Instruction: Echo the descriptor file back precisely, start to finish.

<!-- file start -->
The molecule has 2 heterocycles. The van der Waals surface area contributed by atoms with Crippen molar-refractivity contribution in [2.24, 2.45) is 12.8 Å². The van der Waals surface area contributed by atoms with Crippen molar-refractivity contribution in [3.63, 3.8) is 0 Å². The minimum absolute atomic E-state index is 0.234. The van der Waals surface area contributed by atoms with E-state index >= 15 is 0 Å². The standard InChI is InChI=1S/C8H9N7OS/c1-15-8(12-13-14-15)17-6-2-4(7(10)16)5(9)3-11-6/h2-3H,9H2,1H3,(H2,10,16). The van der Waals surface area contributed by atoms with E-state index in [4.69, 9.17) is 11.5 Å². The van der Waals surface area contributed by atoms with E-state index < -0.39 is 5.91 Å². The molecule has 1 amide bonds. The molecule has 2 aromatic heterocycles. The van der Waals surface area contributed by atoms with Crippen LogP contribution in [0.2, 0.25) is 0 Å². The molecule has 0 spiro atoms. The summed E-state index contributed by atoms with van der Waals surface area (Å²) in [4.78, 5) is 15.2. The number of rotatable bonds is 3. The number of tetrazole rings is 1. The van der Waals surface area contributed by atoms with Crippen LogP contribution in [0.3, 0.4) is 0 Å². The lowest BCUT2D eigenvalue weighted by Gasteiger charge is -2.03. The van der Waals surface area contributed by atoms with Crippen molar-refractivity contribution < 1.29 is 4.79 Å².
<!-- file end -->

The molecule has 2 heterocycles. The van der Waals surface area contributed by atoms with Crippen molar-refractivity contribution in [2.24, 2.45) is 12.8 Å². The van der Waals surface area contributed by atoms with Crippen molar-refractivity contribution in [3.63, 3.8) is 0 Å². The minimum absolute atomic E-state index is 0.234. The van der Waals surface area contributed by atoms with E-state index >= 15 is 0 Å². The standard InChI is InChI=1S/C8H9N7OS/c1-15-8(12-13-14-15)17-6-2-4(7(10)16)5(9)3-11-6/h2-3H,9H2,1H3,(H2,10,16). The van der Waals surface area contributed by atoms with E-state index in [4.69, 9.17) is 11.5 Å². The van der Waals surface area contributed by atoms with E-state index < -0.39 is 5.91 Å². The molecule has 1 amide bonds. The molecule has 2 aromatic heterocycles. The van der Waals surface area contributed by atoms with Crippen LogP contribution in [0.2, 0.25) is 0 Å². The molecule has 0 spiro atoms. The summed E-state index contributed by atoms with van der Waals surface area (Å²) in [4.78, 5) is 15.2. The number of rotatable bonds is 3. The number of tetrazole rings is 1. The van der Waals surface area contributed by atoms with Crippen LogP contribution in [0.3, 0.4) is 0 Å². The lowest BCUT2D eigenvalue weighted by Gasteiger charge is -2.03. The van der Waals surface area contributed by atoms with Crippen molar-refractivity contribution < 1.29 is 4.79 Å².